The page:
When it comes to turning the tides of climate change, food waste is a really important area to tackle. Not only does it have a significant impact on the environment, but it’s also something many of us can take an active role in the fighting. As a bonus, reducing food waste at home can also reduce your family’s grocery bill! Who wouldn’t want to save money while also saving the planet?
On top of all that, we want to eat well too. There’s a lot of information out there about how to eat healthily. Much of it is contradictory and way too much of it requires you to buy expensive foods. That’s why we prefer to use the word “nutritious” over “healthy”. When feeding ourselves and our families, focusing on nutritious foods - foods packed with nutrients to keep us going - can make eating well feel a lot less fussy and a lot more accessible.
So, to hit that trifecta of reducing food waste, saving money and eating well, here are some of our favourite recipes:
What we love about this recipe is that it doesn’t call for specific types of meat, veggies, cheese or herbs. Just set quantities of whatever you have! This makes it really easy to improvise because even if you aren’t a very confident cook, you have exact measurements and step-by-step instructions to guide you along.
A hearty frittata is a great way to use up small amounts of leftover roast or grilled meats, steamed veggies, tofu, veggies that are starting to wilt, restaurant leftovers and more.
Zucchini and carrots are two of the most inexpensive vegetables and also ones that we tend to buy too much of. These vegetable fritters put those extra veggies to good use in one of the most budget-friendly recipes we know!
If you don’t have scallions, you can use whatever onion you have on hand, or even chives or leeks. You can also swap the carrot for grated sweet potato or squash, beets are good but will make your fritters kind of pinkish, and grated potato can stand in for either carrot or zucchini. Top these fritters with poached or fried eggs and serve with steamed veggies, peas, salad or even sliced fruit and you have a nutrient-packed, filling meal that won’t break the bank.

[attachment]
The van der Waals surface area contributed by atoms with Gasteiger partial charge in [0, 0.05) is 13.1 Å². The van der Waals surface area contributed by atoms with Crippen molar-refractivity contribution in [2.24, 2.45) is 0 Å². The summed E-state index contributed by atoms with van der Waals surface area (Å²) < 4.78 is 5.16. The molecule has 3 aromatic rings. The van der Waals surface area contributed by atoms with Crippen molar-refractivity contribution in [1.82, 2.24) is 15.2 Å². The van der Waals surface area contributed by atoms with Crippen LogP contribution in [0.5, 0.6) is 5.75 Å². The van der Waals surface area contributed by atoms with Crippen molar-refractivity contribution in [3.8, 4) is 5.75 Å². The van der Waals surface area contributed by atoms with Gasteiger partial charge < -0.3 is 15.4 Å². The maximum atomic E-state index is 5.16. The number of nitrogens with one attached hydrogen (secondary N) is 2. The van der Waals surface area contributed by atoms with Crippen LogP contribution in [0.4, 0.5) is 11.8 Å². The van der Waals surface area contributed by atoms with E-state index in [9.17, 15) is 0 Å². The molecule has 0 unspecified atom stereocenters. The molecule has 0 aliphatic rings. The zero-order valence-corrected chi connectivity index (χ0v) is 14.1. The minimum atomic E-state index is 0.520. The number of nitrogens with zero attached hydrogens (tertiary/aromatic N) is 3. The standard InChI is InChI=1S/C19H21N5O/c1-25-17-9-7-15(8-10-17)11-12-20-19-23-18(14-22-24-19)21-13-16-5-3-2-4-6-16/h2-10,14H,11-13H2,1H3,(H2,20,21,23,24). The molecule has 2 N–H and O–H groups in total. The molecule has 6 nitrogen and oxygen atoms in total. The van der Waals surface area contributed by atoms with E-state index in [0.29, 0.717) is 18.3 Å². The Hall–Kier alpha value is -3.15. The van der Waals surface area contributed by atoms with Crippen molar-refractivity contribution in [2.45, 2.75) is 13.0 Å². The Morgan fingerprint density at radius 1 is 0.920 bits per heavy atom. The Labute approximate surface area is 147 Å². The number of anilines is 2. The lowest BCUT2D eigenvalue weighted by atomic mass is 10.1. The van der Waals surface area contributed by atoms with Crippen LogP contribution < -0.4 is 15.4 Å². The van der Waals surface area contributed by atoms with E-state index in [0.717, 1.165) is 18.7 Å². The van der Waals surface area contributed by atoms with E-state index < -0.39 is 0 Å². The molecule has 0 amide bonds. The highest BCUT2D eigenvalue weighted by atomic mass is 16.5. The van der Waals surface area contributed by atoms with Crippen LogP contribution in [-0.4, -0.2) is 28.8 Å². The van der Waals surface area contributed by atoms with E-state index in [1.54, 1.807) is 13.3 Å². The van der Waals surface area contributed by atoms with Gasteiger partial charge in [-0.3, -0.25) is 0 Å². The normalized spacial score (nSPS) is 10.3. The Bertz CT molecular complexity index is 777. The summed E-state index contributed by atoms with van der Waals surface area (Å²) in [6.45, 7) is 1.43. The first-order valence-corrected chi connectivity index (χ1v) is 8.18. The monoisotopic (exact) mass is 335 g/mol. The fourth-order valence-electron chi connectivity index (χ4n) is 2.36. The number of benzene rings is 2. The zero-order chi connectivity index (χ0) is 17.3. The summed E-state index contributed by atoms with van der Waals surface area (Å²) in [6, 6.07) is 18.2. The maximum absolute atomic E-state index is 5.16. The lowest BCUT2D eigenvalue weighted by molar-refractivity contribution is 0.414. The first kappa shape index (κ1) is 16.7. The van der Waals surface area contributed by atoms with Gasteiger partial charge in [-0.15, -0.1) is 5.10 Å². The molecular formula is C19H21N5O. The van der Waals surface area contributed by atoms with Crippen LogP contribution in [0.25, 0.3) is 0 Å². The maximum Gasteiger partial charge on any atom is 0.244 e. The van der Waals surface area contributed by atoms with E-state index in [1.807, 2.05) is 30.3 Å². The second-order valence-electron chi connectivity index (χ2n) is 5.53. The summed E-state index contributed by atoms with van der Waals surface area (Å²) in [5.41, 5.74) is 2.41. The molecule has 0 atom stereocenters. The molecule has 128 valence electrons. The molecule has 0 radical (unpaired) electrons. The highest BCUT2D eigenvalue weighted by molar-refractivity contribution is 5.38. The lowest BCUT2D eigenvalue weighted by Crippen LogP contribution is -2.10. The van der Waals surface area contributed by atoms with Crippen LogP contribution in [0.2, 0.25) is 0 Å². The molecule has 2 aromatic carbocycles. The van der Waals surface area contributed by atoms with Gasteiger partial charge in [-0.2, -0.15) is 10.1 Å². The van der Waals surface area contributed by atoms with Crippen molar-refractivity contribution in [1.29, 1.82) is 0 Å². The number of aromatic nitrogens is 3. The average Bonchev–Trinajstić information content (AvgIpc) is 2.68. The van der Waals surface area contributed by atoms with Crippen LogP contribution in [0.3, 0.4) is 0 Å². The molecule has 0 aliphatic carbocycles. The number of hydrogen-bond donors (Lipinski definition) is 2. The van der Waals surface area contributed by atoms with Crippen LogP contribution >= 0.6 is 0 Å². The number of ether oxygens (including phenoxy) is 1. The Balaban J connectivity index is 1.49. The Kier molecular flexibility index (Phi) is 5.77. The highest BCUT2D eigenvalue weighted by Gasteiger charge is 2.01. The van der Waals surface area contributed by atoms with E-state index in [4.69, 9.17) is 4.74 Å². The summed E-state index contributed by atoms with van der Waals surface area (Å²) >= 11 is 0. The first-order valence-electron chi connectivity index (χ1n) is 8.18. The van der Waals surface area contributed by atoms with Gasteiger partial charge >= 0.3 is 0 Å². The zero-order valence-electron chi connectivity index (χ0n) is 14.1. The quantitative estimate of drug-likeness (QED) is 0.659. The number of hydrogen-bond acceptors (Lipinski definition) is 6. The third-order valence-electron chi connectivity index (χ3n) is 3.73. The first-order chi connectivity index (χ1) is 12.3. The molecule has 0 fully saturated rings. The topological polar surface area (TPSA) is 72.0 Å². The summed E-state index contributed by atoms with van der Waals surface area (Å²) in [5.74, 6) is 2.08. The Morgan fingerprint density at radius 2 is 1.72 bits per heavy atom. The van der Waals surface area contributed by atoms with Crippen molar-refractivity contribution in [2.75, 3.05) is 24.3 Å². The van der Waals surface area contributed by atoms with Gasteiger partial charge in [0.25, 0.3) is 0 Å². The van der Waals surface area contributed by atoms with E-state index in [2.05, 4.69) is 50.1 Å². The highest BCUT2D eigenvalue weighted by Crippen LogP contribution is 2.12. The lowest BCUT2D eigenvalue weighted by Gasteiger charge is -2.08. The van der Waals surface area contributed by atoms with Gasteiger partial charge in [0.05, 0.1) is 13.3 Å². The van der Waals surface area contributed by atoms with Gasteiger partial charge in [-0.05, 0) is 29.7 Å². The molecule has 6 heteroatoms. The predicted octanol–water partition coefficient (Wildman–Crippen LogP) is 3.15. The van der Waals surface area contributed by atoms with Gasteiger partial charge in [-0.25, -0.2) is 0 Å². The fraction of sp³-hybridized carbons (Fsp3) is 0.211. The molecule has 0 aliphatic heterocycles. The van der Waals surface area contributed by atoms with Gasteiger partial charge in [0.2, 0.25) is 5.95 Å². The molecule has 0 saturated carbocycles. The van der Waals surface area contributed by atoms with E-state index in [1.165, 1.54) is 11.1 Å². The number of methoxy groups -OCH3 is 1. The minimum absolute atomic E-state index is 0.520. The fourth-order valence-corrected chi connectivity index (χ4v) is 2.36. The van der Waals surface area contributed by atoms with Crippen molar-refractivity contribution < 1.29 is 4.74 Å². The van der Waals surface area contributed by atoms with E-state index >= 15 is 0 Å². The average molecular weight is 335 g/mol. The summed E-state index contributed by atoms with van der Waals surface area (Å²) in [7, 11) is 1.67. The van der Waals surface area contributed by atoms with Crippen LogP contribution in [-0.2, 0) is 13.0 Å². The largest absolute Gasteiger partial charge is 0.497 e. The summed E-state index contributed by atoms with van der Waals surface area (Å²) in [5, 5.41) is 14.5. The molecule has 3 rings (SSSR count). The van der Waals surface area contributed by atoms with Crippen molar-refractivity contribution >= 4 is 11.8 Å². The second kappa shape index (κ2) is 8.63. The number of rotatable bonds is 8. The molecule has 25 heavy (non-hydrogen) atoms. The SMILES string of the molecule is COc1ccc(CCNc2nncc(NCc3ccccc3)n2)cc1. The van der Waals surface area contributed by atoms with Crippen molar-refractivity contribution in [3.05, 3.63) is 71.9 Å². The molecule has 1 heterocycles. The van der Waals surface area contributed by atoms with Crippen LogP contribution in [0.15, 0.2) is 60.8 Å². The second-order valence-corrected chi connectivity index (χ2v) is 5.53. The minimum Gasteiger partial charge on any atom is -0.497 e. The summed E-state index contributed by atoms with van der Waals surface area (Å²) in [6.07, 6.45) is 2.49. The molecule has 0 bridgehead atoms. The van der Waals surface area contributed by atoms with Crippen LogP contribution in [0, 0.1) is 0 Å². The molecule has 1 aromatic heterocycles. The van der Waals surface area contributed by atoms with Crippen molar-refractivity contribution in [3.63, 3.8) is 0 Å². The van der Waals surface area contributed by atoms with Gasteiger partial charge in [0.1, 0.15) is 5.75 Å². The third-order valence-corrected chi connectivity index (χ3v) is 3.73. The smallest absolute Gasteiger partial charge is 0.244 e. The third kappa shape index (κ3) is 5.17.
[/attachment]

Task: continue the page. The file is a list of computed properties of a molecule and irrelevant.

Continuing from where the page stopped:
Panzanella is a salad that uses big chunks of hearty bread. Unlike the croutons most of us are used to, theses bread chunks are a feature, rather than a garnish. This is a great way to use up a leftover baguette, ciabatta, french bread, sourdough rolls or even hamburger buns!
You can also make plenty of veggie substitutions to use up what you have. If you have large tomatoes, you can use those, although you might want to remove the pulp to reduce the moisture. You can also swap in yellow or red peppers, add a handful of leafy greens, some sliced radishes, chopped parsley, artichoke hearts, grated carrot or thinly sliced zucchini. Top it with kidney beans, chickpeas, canned tuna or leftover chicken and you have a full meal!
We think it’s high time the common casserole came back into the spotlight. These unsung heroes of your grandma’s cookbook were specifically designed to stretch food as far as it could go - and in really delicious ways! Who doesn’t love a fragrant, savoury baked dish with a crispy, buttery (or even cheesy) topping?This amazing recipe from the University of Nebraska’s Institute of Agriculture and Natural Resources is not really even a recipe. It’s guidelines for making a delicious casserole out of practically anything! Like the frittata recipe above, it provides set quantities and step-by-step instructions, so you don’t have to be a chef to make magic happen.